Inequality – Mother of all problems
Home to 17% of the world’s population India also has the largest number of people living below the poverty line as defined by the World Bank so this is important for us to grapple with.
In many parts of the world there is a long-standing belief in the theory that if a country can develop economically, those who are poorest will eventually share in the trickle-down effect. Here in India, in a recent report on inequality, authored by Oxfam, that theory has been seriously questioned.
India is one of the powerhouses of economic development and yet at the same time has growing inequality.
Home to 17% of the world’s population India also has the largest number of people living below the poverty line as defined by the World Bank so this is important for us to grapple with. While inequality decreased substantially between the 1950’s and 1980’s it has increased since that time. In whatever way we look at the figures it is clear that despite a growing middle-class we have huge inequalities that need addressing. In 1991 it was estimated that the top 1% of the population held 17% of the country’s assets yet by 2012 this had risen to 28%. During the same time period, it was estimated that the bottom 50% of the population had their ownership of assets reduced from 9% to 5.3%. And, as we all know, inequality is more than economics, it is about access to services and to opportunity.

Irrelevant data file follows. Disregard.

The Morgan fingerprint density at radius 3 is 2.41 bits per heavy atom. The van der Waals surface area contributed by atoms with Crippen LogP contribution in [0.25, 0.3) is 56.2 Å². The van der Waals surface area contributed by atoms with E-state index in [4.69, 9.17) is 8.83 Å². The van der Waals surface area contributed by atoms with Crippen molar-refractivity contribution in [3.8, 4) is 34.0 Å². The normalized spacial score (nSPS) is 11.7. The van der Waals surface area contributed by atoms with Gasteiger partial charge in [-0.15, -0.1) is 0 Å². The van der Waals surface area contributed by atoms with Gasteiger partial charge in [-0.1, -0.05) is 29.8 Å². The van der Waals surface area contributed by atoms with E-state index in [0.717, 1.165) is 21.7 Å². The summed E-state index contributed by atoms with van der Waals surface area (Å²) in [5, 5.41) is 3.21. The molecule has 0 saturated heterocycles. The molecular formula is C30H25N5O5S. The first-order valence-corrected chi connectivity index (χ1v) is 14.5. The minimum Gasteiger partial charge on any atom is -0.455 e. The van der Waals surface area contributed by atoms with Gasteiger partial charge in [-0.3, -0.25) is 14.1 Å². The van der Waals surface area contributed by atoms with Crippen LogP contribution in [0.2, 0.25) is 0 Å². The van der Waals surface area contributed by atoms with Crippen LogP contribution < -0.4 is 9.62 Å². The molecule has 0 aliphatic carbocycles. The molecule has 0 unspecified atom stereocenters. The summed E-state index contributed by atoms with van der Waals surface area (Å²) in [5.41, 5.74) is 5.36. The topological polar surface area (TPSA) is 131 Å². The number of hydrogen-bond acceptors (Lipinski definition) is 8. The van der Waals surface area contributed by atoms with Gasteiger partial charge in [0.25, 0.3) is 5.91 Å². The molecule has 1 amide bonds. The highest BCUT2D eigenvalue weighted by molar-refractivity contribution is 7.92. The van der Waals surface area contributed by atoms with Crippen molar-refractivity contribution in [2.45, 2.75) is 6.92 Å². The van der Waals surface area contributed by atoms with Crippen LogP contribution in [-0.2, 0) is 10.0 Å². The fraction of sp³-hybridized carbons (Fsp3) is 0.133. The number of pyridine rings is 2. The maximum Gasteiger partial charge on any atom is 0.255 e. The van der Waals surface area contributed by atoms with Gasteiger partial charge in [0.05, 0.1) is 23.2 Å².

To quote from the Inequality Report – “The story of rising inequality in India is as much about rising income inequality as it is about inequality in non-income dimensions such as education, health, nutrition, sanitation and opportunities.” It is the lack of opportunity more than anything else that fuels the rural-urban migration and in its wake creates huge amounts of vulnerability to human trafficking. If a teenage girl knows that she can find productive work in her village context following her education she is not going to be lured away from her home.
For many of those we work with, an opportunity is all they need. They have the drive, desire and will to learn and to work, all they need is a door of opportunity and that is what we seek to provide. Inequality is not just something we should simply accept as inevitable, it is actually the bedrock of so much exploitation and oppression. If issues of inequality were addressed a lot of the evils around us, of which human trafficking is just one, would also be reduced if not eradicated. Inequality leads to vulnerability and it is in the midst of vulnerability that people with evil intent can flourish. Oxfam’s report highlights the growing levels of inequality and it is up to all of us to do something about it.
Andy Matheson is the former International Director and current Advisor for Oasis India.